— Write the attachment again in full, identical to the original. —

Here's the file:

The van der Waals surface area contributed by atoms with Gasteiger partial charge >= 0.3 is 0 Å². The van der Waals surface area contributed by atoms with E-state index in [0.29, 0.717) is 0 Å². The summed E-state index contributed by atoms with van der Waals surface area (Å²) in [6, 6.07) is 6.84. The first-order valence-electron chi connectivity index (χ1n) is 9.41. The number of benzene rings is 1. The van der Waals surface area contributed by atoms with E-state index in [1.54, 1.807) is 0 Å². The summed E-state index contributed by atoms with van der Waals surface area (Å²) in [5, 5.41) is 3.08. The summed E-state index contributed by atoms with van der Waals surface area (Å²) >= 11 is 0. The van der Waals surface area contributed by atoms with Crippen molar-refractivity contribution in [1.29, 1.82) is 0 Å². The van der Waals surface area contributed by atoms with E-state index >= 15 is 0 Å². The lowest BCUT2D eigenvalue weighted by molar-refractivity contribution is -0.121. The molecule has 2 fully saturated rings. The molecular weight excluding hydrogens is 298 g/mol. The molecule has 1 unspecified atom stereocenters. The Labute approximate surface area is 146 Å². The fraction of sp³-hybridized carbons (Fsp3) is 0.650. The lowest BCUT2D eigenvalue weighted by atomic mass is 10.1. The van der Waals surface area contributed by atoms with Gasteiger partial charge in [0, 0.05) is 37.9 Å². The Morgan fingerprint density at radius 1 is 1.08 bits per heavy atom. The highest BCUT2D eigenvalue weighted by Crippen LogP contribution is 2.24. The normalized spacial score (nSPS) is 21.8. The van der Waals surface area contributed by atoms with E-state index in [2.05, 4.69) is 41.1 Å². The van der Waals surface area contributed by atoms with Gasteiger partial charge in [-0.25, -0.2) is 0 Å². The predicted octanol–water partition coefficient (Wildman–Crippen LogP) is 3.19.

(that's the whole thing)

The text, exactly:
The van der Waals surface area contributed by atoms with Gasteiger partial charge >= 0.3 is 0 Å². The van der Waals surface area contributed by atoms with E-state index in [0.29, 0.717) is 0 Å². The summed E-state index contributed by atoms with van der Waals surface area (Å²) in [6, 6.07) is 6.84. The first-order valence-electron chi connectivity index (χ1n) is 9.41. The number of benzene rings is 1. The van der Waals surface area contributed by atoms with E-state index in [1.54, 1.807) is 0 Å². The summed E-state index contributed by atoms with van der Waals surface area (Å²) in [5, 5.41) is 3.08. The summed E-state index contributed by atoms with van der Waals surface area (Å²) >= 11 is 0. The van der Waals surface area contributed by atoms with Crippen molar-refractivity contribution in [1.29, 1.82) is 0 Å². The van der Waals surface area contributed by atoms with E-state index >= 15 is 0 Å². The lowest BCUT2D eigenvalue weighted by molar-refractivity contribution is -0.121. The molecule has 2 fully saturated rings. The molecular weight excluding hydrogens is 298 g/mol. The molecule has 1 unspecified atom stereocenters. The Labute approximate surface area is 146 Å². The fraction of sp³-hybridized carbons (Fsp3) is 0.650. The lowest BCUT2D eigenvalue weighted by atomic mass is 10.1. The van der Waals surface area contributed by atoms with Gasteiger partial charge in [0, 0.05) is 37.9 Å². The Morgan fingerprint density at radius 1 is 1.08 bits per heavy atom. The highest BCUT2D eigenvalue weighted by Crippen LogP contribution is 2.24. The normalized spacial score (nSPS) is 21.8. The van der Waals surface area contributed by atoms with E-state index in [2.05, 4.69) is 41.1 Å². The van der Waals surface area contributed by atoms with Gasteiger partial charge in [-0.25, -0.2) is 0 Å². The predicted octanol–water partition coefficient (Wildman–Crippen LogP) is 3.19.